Janesville84°

Former Packer kicker to return to scene of Janesville stage collapse in 1973

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KENNETH M. VELOSKEY
October 19, 2011
— Chester Marcol never forgets Janesville.

Marcol, who became a wildly popular place-kicker dubbed “The Polish Prince” during his 1972 to 1980 stint with the Green Bay Packers, attended the Janesville Mall’s opening ceremony for an autograph session in 1973. It was an experience so memorable that Marcol wrote about it in his newly released first book, “Alive and Kicking—My Journey Through Football, Addiction and Life.”


Marcol returns for a book signing from 6 to 7:30 p.m. Thursday at the University Bookstore.


“It’s the same mall, really?” Marcol said in a phone interview Tuesday afternoon. “I tell that story a lot.’’


Marcol sat along side a suitcase display from a store sponsor on wood platform. A large crowd pressed against the platform, and it collapsed, and Marcol landed under a few people and suitcases.


“I remember swimming my up through a pile of suitcases,” Marcol wrote in his book. “It was hilarious, but then I could have been hurt.’’


Marcol’s book, written with Gary D’Amato, a Milwaukee Journal Sentinel sports writer, traces the kicker’s rise from a Polish immigrant whose alcoholic father committed suicide to NFL Rookie of the Year in a seven-year span, including the “Marcol Miracle.” It goes on to tell about a suicide attempt in 1986, 30 years of drug and alcohol addiction, and his return to a productive life.


Marcol said writing about his life was tough.


“Over the last year or so, I have been rehashing my life and dredging up some intensely painful memories in order to write this book,” he said. “It has not been easy, but there is a healing component in the process, too.”


Marcol cemented his name in Packer history with the “Marcol Miracle” on Sept. 7, 1980, when he caught his own blocked field goal and ran for a touchdown to defeat the Chicago Bears, 12-6, in overtime.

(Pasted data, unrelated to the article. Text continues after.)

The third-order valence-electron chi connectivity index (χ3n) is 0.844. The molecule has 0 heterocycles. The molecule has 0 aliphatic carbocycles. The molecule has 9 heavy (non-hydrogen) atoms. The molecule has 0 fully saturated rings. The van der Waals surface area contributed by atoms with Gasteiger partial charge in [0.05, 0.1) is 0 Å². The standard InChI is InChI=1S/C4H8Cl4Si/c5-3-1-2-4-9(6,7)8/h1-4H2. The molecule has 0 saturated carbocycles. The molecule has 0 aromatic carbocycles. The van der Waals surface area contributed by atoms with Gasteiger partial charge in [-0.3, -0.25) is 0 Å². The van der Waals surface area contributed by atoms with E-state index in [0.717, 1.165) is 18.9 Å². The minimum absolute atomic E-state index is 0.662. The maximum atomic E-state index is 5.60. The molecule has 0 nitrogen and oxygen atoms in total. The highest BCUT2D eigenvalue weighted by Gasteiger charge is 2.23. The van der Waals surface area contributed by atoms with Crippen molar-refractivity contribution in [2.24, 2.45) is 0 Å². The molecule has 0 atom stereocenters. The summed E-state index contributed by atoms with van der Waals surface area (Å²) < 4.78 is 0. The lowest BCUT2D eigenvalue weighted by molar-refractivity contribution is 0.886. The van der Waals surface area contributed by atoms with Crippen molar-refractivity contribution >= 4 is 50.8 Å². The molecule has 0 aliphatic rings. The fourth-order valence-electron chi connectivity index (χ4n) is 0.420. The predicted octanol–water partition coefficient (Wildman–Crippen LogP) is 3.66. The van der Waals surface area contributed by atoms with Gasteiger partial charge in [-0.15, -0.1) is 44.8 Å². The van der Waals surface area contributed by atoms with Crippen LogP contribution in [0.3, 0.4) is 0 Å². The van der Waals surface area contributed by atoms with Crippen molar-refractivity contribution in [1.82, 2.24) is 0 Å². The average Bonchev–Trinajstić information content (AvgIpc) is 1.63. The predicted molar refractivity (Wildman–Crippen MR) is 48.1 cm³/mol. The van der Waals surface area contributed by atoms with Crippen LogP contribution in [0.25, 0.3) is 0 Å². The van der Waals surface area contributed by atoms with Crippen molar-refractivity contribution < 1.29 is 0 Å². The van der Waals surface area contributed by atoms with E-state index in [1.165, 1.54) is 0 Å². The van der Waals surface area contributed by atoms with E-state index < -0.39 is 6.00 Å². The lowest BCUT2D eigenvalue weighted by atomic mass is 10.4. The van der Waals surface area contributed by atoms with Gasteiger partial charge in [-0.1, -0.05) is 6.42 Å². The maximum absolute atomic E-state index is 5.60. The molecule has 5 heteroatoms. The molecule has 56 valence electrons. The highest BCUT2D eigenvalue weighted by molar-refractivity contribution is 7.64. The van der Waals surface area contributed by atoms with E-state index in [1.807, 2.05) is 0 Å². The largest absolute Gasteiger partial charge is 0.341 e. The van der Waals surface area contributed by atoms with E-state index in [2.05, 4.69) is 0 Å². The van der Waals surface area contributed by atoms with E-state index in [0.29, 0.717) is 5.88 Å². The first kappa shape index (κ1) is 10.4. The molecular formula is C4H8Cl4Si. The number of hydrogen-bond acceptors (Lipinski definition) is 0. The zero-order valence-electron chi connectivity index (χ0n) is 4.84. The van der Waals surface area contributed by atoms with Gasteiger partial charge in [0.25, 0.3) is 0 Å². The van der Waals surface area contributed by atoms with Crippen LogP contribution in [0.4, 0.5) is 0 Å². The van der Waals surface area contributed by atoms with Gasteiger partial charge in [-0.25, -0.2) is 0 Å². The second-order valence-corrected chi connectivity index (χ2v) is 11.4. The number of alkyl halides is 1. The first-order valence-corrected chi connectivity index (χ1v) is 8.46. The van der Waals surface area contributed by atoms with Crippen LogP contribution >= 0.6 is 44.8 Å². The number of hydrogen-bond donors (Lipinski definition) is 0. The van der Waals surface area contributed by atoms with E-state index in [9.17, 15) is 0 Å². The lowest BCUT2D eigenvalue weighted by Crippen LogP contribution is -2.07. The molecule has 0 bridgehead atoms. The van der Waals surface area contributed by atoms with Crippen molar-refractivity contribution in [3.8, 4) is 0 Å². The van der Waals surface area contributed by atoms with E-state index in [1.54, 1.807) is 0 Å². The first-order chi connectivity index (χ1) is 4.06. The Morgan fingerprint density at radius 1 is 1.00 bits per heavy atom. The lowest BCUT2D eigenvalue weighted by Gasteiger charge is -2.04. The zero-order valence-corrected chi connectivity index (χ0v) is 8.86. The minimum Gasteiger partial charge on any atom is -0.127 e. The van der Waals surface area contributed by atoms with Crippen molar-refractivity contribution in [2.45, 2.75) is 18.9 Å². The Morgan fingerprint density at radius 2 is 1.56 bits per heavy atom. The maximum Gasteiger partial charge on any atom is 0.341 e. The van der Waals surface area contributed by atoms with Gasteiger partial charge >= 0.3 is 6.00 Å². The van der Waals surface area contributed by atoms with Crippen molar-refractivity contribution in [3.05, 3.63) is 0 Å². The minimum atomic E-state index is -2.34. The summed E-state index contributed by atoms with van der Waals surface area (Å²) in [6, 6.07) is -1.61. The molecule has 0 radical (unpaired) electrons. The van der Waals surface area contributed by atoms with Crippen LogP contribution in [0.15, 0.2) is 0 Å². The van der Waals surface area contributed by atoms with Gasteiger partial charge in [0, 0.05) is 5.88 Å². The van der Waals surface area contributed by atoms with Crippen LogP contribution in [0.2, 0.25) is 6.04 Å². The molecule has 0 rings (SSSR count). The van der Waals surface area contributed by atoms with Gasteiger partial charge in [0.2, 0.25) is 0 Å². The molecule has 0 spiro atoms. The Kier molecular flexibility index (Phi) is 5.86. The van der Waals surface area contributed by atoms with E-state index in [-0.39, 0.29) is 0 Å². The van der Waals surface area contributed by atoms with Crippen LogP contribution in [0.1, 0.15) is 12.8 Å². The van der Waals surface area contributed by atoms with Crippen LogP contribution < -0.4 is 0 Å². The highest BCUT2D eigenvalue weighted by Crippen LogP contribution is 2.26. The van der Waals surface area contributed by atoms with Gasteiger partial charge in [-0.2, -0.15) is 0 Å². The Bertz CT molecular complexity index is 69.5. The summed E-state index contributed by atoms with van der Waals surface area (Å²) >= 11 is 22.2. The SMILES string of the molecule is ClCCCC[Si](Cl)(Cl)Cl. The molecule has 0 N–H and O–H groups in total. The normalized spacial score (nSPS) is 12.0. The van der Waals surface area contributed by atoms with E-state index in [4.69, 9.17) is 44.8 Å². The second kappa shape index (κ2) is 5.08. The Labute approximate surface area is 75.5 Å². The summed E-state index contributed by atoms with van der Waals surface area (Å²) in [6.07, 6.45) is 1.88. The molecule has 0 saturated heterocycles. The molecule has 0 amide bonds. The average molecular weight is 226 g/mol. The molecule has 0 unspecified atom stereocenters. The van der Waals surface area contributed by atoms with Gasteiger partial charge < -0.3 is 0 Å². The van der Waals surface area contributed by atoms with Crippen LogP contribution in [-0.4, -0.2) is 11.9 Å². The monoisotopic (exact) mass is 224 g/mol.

Marcol called the play his last good moment as a Packer. He was released later that season, which drove him deeper into drugs and alcohol abuse.


Marcol begins the book with his Packer years and his ups and downs—going from Rookie of the Year to the NFL Pro Bowl and injuries that brought on drug abuse.


In 1975, Marcol tore his quadriceps muscle on a kickoff, and it never healed properly. The injury led to the use of pain pills and trouble.


“I first needed pain pills to manage my pain,” said Marcol. “After a while, I just needed pain pills.”


In 1980, Marcol was forging prescriptions to support a habit and mixing pills, alcohol and cocaine.


Marcol said his intention for writing this book wasn’t to rekindle past glory or make money.


“I wrote this book hoping to maybe help people in trouble,” said Marcol, who is a certified drug and alcohol abuse counselor in the Upper Peninsula. “I hope this book can do someone some good.’’


Marcol said he wrote the book to help himself, too.


“I don’t want to be remembered as a football player who died a junkie,” said Marcol who was inducted into Packer Hall of Fame in 1987. “I want to be thought of as a guy who could be trusted and respected.’’


Marcol lives in Dollar Bay, Mich., with his wife, Carole, and three children.



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